AAS 204th Meeting, June 2004
Session 34 Detecting the First Stars and AGN
Topical Session, Tuesday, June 1, 2004, 8:30-10:00am, 10:45am-12:30pm, 2:30-4:00pm, 4:15-6:00pm, 707/709

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[34.04] Metallicities and Nucleosynthesis Patterns in Early Generation Halo Stars

T. Beers (Michigan State University)

I review our present knowledge of the Metallicity Distribution Function of stars in the low-metallicity tail of the halo population of the Galaxy, and the variety of observed elemental signatures that might be associated with particular astrophysical origins in the early Universe. Such signatures include stars that exhibit (a) highly and mildly enhanced r-process element ratios, as compared to the solar ratios, (b) highly s-process enriched stars, (c) stars showing large enrichments of both the r- and and s-process elements, and (d) stars that are greatly enhanced in the light element species, such as CNO, and (in some cases) the alpha elements.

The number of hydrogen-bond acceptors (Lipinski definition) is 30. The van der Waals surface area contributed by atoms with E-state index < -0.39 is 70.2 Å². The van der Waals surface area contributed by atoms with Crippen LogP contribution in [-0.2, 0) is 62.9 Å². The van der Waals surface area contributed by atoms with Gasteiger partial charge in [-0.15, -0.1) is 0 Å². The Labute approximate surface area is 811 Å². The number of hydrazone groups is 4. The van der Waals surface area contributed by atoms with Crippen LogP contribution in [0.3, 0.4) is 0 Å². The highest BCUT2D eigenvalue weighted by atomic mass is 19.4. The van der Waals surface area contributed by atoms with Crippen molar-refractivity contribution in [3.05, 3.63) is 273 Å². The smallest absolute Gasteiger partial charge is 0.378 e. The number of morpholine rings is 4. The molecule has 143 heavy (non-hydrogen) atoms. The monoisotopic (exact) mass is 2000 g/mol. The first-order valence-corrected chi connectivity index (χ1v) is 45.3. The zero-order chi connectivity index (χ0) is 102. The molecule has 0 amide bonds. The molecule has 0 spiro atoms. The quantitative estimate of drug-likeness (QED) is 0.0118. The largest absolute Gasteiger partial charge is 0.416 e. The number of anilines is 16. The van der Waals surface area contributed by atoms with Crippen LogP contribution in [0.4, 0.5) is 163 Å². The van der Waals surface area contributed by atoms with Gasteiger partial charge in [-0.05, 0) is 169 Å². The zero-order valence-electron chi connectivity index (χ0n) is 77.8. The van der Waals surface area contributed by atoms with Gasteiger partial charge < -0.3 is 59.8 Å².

Because the stars in which these characteristics are observed all have metallicity [Fe/H] \le -2.5, they are inferred to have formed no more than 0.5-1 Gyrs after the Big Bang, prior to the final assemblage of the Milky Way. As such, they provide our best available probes of the nature of early element producers, such as Type II SN and hypernovae, as well as binaries that included (now deceased) stars of intermediate (1.5 - 3 Mo) masses.

I outline ongoing and future plans for dramatically accelerating the pace of discovery of these rare, but clearly important, objects.

Partial support for this work has been received from NSF grants AST 00-98508 and AST 00-98549, and from JINA, the Joint Institute for Nuclear Astrophysics, an NSF Physics Frontier Center.

The author(s) of this abstract have provided an email address for comments about the abstract: beers@pa.msu.edu

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